Founder and CEO of Facebook, Mark Zuckerberg came under fire from all angles after it was revealed that millions of users’ personal data was exploited by the political consultancy firm, Cambridge Analytica.
The news of the data breach was released to the public as a result of a Channel 4 investigation that exposed the company’s tactics and the Facebook vulnerability that was exploited by Cambridge Analytica.
In a Facebook post on Zuckerberg’s verified page, the CEO admitted that “a breach of trust” had occurred, further stating that “we have a responsibility to protect your data, and if we can’t then we don’t deserve to serve you”.
In a later interview with CNN, the founder of Facebook pledged to take action to make it more difficult for “rogue apps” to “harvest people’s personal information”.
How did the Cambridge Analytica Data Breach happen?
In 2014, consultancy firm Cambridge Analytica purchased data collected from a third-party quiz that invited Facebook users to find out their personality type.
The third-party website invited Facebook users to take part in the personality quiz by logging into their personal accounts and later prompting the user to share this personality quiz with friends on the platform.
Personal data from over 250,000 users who completed the quiz, plus some public data about the users’ friends, was collected.
Whistleblower Christopher Wylie, a former Cambridge Analytica employee, claimed that the data was then used to psychologically profile users and deliver pro-Trump content to them.
It is disputed whether this personal data was then used to influence the 2016 US election and the UK Brexit referendum, based on conflicting comments made by employees of Cambridge Analytica during the investigation into the company.
Cambridge Analytica’s Chief Executive, Alexander Nix, was suspended on Tuesday as a result of secret footage emerged of him stating that the company ran Donald Trump’s digital campaign during the 2016 presidential election.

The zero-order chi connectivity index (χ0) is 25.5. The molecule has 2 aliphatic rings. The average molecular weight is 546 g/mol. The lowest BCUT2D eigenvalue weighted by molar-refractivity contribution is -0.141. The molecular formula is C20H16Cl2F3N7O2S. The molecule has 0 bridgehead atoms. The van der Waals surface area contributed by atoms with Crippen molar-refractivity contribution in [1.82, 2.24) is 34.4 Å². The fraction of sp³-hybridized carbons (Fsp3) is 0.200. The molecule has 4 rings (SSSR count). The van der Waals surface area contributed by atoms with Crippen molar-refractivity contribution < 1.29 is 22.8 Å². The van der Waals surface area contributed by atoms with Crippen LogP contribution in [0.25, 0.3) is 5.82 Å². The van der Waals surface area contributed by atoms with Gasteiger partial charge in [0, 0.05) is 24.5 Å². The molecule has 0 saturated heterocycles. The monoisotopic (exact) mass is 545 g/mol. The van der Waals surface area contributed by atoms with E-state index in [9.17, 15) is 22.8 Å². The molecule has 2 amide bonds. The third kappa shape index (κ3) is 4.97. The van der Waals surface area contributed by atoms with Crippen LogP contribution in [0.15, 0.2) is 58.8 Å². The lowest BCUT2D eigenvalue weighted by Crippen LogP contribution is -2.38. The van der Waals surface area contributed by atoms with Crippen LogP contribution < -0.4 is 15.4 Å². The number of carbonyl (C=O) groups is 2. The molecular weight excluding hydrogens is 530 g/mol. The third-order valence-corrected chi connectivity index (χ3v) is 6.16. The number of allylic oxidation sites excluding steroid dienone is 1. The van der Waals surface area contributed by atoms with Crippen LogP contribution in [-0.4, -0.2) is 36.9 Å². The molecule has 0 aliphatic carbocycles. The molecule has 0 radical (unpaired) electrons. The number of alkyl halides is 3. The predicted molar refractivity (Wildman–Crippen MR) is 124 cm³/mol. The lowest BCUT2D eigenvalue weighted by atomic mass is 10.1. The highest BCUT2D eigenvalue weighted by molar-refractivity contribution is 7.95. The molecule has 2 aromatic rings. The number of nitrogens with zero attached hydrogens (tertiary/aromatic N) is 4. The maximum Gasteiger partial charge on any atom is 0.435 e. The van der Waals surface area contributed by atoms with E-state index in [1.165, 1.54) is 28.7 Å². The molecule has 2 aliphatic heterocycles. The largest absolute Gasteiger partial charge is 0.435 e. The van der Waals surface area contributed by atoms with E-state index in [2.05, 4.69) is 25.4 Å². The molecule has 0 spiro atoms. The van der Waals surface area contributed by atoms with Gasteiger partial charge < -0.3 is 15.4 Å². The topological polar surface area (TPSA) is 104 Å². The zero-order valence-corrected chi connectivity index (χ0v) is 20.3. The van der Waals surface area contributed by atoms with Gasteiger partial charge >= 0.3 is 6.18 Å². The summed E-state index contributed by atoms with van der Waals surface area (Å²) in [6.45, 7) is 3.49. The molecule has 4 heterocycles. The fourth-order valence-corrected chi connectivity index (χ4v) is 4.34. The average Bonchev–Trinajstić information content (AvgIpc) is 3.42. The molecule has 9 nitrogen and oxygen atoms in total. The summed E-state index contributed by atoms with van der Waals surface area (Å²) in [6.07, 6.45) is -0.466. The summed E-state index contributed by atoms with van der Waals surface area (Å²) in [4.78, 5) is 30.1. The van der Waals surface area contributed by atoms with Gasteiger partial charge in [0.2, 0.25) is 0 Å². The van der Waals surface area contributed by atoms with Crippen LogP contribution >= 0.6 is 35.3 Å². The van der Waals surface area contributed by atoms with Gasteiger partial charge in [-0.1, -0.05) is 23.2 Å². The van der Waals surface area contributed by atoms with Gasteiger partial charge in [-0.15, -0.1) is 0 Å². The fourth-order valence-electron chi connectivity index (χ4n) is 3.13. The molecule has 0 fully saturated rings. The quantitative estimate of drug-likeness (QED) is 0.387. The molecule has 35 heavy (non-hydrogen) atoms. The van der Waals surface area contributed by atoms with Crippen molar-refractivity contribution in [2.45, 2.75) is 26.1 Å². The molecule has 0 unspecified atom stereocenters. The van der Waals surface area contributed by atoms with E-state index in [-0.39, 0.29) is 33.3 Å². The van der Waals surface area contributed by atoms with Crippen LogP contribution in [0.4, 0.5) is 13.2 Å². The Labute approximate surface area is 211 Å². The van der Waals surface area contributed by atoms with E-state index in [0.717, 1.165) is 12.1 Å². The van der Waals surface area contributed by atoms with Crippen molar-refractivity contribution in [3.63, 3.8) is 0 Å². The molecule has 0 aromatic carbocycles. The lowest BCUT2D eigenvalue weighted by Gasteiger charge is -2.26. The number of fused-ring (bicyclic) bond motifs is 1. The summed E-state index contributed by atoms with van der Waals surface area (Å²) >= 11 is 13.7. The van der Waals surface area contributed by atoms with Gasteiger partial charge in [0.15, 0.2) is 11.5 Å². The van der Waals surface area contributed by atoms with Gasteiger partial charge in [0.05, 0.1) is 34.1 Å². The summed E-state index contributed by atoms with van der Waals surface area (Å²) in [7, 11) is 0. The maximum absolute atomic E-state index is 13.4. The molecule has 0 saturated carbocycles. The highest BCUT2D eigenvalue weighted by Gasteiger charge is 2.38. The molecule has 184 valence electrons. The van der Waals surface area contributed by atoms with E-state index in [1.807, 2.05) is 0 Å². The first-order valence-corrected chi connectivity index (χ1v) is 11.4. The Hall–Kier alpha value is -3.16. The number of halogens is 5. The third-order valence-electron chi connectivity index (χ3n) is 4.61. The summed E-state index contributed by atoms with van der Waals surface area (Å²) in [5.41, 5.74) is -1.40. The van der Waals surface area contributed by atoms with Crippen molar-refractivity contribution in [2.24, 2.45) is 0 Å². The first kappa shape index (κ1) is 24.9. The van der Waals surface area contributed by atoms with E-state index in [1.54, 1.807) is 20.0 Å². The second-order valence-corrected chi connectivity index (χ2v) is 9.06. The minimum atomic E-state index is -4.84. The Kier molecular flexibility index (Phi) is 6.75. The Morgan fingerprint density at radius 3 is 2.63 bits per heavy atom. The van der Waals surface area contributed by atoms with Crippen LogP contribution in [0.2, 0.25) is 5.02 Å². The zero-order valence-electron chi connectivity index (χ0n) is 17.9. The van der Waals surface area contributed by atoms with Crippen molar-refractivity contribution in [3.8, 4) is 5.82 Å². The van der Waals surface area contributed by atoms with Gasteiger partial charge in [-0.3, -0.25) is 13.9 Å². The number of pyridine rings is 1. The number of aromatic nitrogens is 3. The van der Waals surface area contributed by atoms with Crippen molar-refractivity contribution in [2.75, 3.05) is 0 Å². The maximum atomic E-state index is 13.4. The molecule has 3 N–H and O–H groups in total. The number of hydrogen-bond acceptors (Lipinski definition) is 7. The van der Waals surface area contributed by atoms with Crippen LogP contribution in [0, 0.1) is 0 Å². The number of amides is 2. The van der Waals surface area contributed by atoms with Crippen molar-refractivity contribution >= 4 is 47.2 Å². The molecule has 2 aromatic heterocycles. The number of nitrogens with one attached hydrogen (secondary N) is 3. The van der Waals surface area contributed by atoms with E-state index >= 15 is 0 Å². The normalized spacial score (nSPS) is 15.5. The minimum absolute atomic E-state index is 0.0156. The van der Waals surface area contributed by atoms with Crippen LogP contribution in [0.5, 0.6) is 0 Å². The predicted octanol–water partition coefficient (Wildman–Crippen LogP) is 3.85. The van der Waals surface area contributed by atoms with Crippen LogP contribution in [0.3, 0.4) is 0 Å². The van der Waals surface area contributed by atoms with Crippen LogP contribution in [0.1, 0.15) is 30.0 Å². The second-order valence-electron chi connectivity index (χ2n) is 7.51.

Many US senators have called on Zuckerberg to testify before US Congress about how his company will protect users, while an investigation has reportedly been opened into Facebook by the US Federal Trade Commission.
What were the consequences of the Facebook data breach?
Significant data breaches are capable of causing irreparable damage to a company’s reputation and can cause users or customers to lose trust in the company’s ability to keep their personal data safe.
It’s not only users who have lost confidence in Facebook. It has emerged that the ISBA, a trade body which represents major UK advertisers, met with Facebook to review the breach and discuss actions necessary to be taken by the social media platform.
In addition Mozilla, creators of the popular Firefox web-browser, announced that it would stop advertising on Facebook following the controversy.
The not-for-profit organisation said that it was “pressing pause” for its advertising on Facebook until the company was able to provide better protection for its users.
This is a strong indication that if Facebook fails to provide significant assurances that it can maintain the security of users’ data, more advertisers may follow Mozilla’s lead and distance themselves from the social media platform.